4. I think I connect with a character better if they are likable, but my definition of likable varies. lol! This is definitely an interesting question. I loved Mara Dyer!

  5. Great post. I think I like complex characters. Whether bad or good, villian or hero, I just need them to be real and complex. I do like flawed characters, but again, that's because people are flawed. I don't have to like the character. Definitely a thought provoking quesiton!

  6. KATHY. YOUR WHOLE POST. I LOVE IT. And it definitely made me THINK.

    I think they need to be likeable to a certain extent for me... or at least, there has to be a quality there that fascinates me. Something that sucks me in and makes me want to know more. I tried reading Marked by P.C Cast ages ago, but god, the main character annoyed me so much that I never bothered to finish it. She was neither likeable for me, nor was she intriguing. But they are wildly popular books, so I don't knock anyone who does love her!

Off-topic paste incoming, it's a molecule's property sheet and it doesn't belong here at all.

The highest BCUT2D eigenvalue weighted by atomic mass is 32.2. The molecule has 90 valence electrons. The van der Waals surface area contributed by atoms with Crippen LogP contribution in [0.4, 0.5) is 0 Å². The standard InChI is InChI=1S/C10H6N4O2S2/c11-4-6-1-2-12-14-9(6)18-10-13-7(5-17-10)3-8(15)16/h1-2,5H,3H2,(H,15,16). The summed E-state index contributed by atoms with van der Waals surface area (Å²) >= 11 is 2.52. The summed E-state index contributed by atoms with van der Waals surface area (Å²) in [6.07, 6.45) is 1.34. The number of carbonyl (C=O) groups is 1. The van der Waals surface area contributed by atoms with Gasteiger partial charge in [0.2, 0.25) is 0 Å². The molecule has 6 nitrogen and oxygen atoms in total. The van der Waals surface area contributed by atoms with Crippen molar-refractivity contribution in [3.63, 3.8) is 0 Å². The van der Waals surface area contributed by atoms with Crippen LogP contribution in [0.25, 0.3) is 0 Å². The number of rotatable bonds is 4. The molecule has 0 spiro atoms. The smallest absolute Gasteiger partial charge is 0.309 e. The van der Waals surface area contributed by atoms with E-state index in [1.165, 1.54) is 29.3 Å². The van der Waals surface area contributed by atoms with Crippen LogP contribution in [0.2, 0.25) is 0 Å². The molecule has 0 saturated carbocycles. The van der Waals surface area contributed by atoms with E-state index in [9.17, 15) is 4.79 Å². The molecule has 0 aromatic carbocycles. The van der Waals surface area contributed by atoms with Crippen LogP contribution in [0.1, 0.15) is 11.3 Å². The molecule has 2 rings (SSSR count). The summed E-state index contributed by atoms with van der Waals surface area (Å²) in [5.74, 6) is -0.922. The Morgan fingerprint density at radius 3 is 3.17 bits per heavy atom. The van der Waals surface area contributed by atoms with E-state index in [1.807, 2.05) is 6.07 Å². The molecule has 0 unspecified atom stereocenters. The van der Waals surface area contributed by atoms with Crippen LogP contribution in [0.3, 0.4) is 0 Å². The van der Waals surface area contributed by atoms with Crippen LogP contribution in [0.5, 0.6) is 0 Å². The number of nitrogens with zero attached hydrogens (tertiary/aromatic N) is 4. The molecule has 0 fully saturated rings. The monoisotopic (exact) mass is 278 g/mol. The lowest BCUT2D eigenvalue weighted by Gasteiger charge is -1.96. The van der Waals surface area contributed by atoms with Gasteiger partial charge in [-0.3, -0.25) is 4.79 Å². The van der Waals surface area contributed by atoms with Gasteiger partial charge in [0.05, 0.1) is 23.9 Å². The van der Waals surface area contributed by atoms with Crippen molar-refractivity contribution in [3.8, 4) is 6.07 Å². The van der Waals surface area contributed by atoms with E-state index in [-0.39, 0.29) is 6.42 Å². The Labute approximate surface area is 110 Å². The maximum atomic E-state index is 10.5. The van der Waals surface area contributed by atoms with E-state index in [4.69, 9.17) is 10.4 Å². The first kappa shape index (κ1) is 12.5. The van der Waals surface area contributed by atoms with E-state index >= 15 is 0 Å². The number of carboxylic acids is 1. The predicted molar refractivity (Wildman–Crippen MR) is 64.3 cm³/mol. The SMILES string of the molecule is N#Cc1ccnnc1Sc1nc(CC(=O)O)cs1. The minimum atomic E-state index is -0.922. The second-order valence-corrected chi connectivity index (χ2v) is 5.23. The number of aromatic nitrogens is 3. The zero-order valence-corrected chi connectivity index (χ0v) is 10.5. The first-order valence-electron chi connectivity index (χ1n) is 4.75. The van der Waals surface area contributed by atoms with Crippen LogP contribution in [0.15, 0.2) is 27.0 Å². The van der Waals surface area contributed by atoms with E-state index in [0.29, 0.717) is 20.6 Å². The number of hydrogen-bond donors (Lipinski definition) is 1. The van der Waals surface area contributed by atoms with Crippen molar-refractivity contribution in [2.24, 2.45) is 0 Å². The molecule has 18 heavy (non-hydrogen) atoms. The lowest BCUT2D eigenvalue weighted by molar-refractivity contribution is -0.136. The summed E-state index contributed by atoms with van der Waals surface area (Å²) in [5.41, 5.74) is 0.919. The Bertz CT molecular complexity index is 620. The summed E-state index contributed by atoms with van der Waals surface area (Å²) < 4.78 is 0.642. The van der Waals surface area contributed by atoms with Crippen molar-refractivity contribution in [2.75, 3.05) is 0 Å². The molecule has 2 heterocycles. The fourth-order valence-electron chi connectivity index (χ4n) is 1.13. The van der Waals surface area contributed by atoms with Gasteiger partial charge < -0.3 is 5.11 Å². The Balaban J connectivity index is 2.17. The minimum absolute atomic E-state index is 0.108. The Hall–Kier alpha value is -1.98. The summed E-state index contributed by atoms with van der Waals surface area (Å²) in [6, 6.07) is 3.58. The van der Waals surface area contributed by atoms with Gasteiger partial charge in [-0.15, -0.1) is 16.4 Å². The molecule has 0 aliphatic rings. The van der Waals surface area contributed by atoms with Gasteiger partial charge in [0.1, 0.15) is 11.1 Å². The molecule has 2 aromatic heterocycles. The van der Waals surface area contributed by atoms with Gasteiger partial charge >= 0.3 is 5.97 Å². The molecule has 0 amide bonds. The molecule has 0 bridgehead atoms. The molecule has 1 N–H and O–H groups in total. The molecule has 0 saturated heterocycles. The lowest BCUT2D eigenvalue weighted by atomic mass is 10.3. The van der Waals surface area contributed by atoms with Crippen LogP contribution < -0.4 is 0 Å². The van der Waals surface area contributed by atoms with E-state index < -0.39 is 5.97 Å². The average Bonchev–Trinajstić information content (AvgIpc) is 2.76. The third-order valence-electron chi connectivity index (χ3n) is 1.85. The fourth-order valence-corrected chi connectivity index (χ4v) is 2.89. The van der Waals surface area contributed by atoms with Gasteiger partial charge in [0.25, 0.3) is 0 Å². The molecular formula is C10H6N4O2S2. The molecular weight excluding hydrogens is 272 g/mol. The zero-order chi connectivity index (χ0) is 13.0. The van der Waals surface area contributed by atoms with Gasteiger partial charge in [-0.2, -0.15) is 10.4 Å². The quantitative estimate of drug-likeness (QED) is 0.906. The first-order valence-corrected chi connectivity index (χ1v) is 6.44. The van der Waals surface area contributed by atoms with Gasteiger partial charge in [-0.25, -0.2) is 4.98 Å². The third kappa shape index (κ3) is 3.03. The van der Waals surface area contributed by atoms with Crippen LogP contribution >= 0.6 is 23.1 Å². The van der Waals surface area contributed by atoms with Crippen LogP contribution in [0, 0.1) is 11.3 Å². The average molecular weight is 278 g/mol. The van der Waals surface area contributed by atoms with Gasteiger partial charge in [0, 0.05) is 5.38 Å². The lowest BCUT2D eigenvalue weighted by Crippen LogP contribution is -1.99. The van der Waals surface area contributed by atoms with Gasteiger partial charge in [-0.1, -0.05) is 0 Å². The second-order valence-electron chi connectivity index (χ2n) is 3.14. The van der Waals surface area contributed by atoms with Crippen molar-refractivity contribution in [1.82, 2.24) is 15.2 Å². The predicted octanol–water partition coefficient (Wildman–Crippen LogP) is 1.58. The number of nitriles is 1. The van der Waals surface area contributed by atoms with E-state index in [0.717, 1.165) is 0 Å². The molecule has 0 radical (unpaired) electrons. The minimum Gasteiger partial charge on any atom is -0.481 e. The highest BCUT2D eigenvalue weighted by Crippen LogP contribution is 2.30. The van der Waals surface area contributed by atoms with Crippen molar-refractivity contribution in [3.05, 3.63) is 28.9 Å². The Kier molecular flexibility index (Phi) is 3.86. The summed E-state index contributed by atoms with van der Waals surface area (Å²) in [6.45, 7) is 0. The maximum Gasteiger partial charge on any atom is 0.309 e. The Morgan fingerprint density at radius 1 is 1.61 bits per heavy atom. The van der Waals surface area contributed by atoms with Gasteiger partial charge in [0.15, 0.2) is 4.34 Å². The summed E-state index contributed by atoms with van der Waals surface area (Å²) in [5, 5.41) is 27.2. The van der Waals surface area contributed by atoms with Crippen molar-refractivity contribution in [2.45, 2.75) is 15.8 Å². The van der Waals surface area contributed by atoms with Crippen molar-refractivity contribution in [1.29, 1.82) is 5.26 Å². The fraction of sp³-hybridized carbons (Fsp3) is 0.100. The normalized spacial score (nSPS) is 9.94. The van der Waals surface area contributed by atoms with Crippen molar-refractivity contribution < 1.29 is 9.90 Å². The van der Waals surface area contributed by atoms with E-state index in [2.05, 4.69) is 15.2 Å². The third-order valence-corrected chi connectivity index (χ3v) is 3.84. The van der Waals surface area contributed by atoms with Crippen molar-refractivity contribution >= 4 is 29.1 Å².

Anyway, what I love are honest characters with believable flaws. They're allowed to make mistakes or be an asshole at times, no one is perfect, but they need to be written in a compelling way for me to want to invest in them. There needs to be a believable reason behind their actions and thoughts, I need to understand what's shaped them into the person that they are.

    They don't always have to be likeable, but there definitely needs to be something that attracts me to them, whether in a good or twisted way ;)

    Also, I absolutely love this paragraph: